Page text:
La Force de l’Art,” the first edition of a triennial initiated by the French Ministry of Culture, opened in the 7,000 square meters of the grand nave under the impressive, recently restored, vaulted-glass ceiling of the Grand Palais in Paris. With this impassioned and somewhat pompous title, the organizers, who delegated to fifteen curators the responsibility of realizing individually curated shows in this setting, were hoping not only to make up for the lack of such contemporary art events in Paris, but also to demonstrate the vitality of French art while trying to rally the interest of the general public, who, at the very least, would be interested in seeing the renovation of this illustrious Parisian edifice.
Whether its goal was met is difficult to ascertain, as the exhibitions were so closely related in terms of physical proximity, without being related at all. The diversity of the fifteen separate spaces seems to essentially be the consequence of a desire not to choose or sketch out any kind of general narrative, each curator simply writing their own story. Conclusion: “La Force de l’Art” reflects more than it foreshadows, highlighting a constellation of artists who have really counted in French art over the past fifteen years (Bertrand Lavier, Claude Lévêque, Alain Séchas, Bernard Frize, Jean-Luc Moulène, all of whom are represented several times throughout), in a kind of belated validation, which comes at the expense of younger artists, mostly absent from the show. This is revealing of two French qualities characteristic of the relationship between the art world and the State, which continue to condition the visibility of artists in France today.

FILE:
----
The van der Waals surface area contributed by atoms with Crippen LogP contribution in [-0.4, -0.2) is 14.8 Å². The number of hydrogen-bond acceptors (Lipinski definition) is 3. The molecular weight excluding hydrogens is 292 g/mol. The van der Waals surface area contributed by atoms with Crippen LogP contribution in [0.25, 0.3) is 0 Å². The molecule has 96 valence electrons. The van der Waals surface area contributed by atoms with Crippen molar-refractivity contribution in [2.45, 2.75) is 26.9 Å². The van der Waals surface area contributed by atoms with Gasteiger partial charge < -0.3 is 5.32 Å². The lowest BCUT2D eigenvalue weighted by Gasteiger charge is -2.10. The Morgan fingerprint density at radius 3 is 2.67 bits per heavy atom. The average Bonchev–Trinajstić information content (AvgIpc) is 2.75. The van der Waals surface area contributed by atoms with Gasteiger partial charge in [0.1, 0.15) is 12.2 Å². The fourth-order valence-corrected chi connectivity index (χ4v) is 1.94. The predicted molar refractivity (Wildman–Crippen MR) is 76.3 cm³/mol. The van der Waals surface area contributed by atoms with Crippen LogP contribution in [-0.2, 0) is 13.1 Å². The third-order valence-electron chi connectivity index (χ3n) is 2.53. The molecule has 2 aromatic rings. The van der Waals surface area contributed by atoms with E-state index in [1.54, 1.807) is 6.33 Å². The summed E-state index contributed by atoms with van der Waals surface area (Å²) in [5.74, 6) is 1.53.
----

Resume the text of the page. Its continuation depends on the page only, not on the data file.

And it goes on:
Although clearly not facilitating the task of the organizers by its monumentality, the choice of the Grand Palais — site of the 1900s Universal Exhibition of which one of the pediments states its original function as a, “Monument consecrated by the Republic to the glory of French art” — testifies to the imbrication that the State fosters between the arts and patrimony. Rather than having new work produced, the majority of the works in the exhibition came from French public collections. That these collections, exceptional by virtue of their scope and quality, should be the object of such vast shows is the point: nevertheless, one can’t help but wonder why so few artists (i.e., Thomas Hirschhorn, Pascale Marthine Tayou, Véronique Boudier, Boris Achour or Yan Pei Ming with his redoubtable, still wet portrait of Dominique de Villepin) offered to show new work. Were they asked, them or their galleries, to take the opportunity? Or was there really so little time? To force could have been added a little velocity. In the words of Gianni Motti, who has tried in other instances to telepathically force a president of a republic to resign: “Nada por la fuerza, todo con la mente…” (Nothing by force, everything with the mind).